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Trapping of MTSET in the inner pore in the closed state. (A) Two voltage protocols for measuring MTSET modification. Currents were evoked by a depolarizing pulse to +30 mV every 6 s from a holding potential of −80 mV. The duration of the depolarizing pulse was either 500 ms or 10 ms. (B) Time course of MTSET inhibition of currents evoked by the 500-ms test pulse (filled circles) or the 10-ms test pulse (open circles) in the IIS6-A4C mutant channel. (C) The MTSET inhibition phase in B plotted against the cumulative channel open time, superimposed with a single-exponential fitting curve with the indicated time constant.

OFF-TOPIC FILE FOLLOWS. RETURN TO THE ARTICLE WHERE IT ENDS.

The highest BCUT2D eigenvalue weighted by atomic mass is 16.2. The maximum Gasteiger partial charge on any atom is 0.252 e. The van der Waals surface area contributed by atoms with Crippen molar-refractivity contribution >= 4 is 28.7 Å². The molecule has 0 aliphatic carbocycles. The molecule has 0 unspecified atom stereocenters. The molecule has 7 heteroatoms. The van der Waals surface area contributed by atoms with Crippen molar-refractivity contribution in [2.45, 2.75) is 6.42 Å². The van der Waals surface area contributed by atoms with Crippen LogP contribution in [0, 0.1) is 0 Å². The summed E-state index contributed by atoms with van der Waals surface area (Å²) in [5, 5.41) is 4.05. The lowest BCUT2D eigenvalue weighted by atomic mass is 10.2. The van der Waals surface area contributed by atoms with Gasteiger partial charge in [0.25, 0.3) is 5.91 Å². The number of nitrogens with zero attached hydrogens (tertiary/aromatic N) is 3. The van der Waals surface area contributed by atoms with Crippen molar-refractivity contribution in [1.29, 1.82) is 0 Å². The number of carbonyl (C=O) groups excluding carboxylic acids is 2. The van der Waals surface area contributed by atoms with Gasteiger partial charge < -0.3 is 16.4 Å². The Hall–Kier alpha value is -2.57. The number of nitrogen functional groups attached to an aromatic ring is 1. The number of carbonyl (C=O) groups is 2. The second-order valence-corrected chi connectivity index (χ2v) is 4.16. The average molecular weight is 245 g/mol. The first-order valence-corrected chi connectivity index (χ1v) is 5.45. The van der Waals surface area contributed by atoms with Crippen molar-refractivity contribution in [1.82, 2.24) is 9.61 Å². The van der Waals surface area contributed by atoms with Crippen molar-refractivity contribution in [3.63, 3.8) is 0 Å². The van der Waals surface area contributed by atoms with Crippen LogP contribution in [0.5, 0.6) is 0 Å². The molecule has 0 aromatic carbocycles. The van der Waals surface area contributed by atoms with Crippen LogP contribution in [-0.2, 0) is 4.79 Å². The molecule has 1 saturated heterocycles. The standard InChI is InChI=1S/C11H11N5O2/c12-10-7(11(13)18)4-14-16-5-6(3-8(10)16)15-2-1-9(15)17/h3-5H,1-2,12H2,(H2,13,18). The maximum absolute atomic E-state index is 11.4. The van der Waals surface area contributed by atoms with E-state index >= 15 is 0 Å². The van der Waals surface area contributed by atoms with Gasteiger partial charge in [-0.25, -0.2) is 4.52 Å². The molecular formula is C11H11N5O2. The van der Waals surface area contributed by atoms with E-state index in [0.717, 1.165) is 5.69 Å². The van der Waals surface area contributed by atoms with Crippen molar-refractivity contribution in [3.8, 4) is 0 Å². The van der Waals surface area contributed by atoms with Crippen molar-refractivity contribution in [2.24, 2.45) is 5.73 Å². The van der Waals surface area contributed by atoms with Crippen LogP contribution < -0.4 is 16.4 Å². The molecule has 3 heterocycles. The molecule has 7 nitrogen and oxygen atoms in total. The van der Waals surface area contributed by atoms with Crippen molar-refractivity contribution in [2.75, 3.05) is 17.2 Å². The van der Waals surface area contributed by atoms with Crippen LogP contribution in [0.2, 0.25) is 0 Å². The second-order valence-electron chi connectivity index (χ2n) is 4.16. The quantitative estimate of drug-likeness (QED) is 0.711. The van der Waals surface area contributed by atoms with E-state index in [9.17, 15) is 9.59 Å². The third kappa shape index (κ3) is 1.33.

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fig7: Trapping of MTSET in the inner pore in the closed state. (A) Two voltage protocols for measuring MTSET modification. Currents were evoked by a depolarizing pulse to +30 mV every 6 s from a holding potential of −80 mV. The duration of the depolarizing pulse was either 500 ms or 10 ms. (B) Time course of MTSET inhibition of currents evoked by the 500-ms test pulse (filled circles) or the 10-ms test pulse (open circles) in the IIS6-A4C mutant channel. (C) The MTSET inhibition phase in B plotted against the cumulative channel open time, superimposed with a single-exponential fitting curve with the indicated time constant.